On Dec. 3, it was announced that all 17 Warner Bros. films slated for 2021 would be released on the streaming service HBO Max the same day as theatres. The service launched back in May of last year and has a price of 14.99 per month.
These films will be released on the platform for no additional charge. The films will be on the service for a month and then be removed. They will then presumably follow the normal release cycle of releasing physically and digitally.
The following films are currently listed to debut on the service: “Cry Macho,” “Dune,” “Godzilla vs. Kong,” “Judas and the Black Messiah,” “King Richard,” “Malignant,” “Matrix 4,” “Mortal Kombat,” “Reminiscence,” “Space Jam: A New legacy,” “In The Heights,” “The Conjuring: The Devil Made Me Do It,” “The Little Things,” “The Many Saints of Newark,” “The Suicide Squad,” “Those Who Wish Me Dead” and “Tom & Jerry.”
This release cycle is currently a one-year plan due to the present circumstances of the pandemic. The CEO and Chairman of Warner Bros. Entertainment, Ann Sarnoff, explained their position during a “Fortune” panel. She describes the situation as a “pandemic strategy” as Warner Bros, has “17 movies ready to go and we want to be able to release them.”
Previously, she told CNBC’s Julia Boorstin on “Squawk Alley” that “we thought this was the most creative and win-win situation to bring them not only to theatres but simultaneously for 31 days on HBO Max.”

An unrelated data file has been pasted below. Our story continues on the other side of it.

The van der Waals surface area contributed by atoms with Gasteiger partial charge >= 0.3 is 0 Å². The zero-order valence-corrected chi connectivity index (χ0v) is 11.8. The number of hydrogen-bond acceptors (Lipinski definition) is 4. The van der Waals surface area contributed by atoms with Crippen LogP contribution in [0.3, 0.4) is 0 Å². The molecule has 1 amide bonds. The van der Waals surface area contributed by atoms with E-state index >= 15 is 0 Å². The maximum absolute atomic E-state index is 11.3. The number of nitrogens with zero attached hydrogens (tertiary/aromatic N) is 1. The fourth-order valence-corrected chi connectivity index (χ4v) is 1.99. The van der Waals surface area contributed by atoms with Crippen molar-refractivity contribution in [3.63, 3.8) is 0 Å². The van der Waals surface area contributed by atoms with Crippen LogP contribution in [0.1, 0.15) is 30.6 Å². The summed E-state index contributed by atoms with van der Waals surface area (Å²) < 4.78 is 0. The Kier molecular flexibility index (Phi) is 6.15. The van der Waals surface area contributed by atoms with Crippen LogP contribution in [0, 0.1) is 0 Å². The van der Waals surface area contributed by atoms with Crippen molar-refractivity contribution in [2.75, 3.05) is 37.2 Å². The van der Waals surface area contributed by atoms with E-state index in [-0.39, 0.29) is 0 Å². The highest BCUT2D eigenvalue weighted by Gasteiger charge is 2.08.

Anne Sarnoff has also said that “we know that new content is the lifeblood of theatrical exhibition, but we have to balance this with the reality that most theatres in the U.S will likely operate at reduced capacity throughout 2021.” She also claimed that “no one wants films back on the big screen more than we do.”
Despite this, many people are skeptical and consider this announcement a major blow to the theatre industry. The CEO of AMC, Adam Aron, said that WarnerMedia “intends to sacrifice a considerable portion of the profitability” in order to subsidize HBO Max. He continued, saying that “as for AMC, we will do all in our power to ensure that Warner does not do so at our expense.”
Christopher Nolan also took issue with this decision by Warner Bros. The acclaimed director, known for the “Dark Knight” trilogy, “Inception” and most recently “Tenet” has had a relationship with the company since 2002. He told the Hollywood Reporter that “some of our industry’s biggest filmmakers and most important movie stars went to bed the night before thinking they were working for the greatest movie studio and woke up to find out they were working for the worst streaming service.”
He added that “Warner Bros. had an incredible machine for getting a filmmaker’s work out everywhere, both in theaters, and in the home, and they are dismantling it as we speak.”
The first film to release simultaneously on HBO Max was “Wonder Woman 1984” on Dec. 25. According to a Screen Engine Survey mentioned by the Hollwood Reporter, 23 percent of those viewing “Wonder Woman 1984” signed up in order to watch the film. Among those, 14 percent said they would continue to subscribe whilst, 9 percent said they were likely to cancel soon. According to Screen Engine, the film has already been watched more in its first week than any other streaming video-on-demand title.
It will be up to the rest of this year to see whether or not Warner Bros. strategy will pay off and whether other companies will follow suit.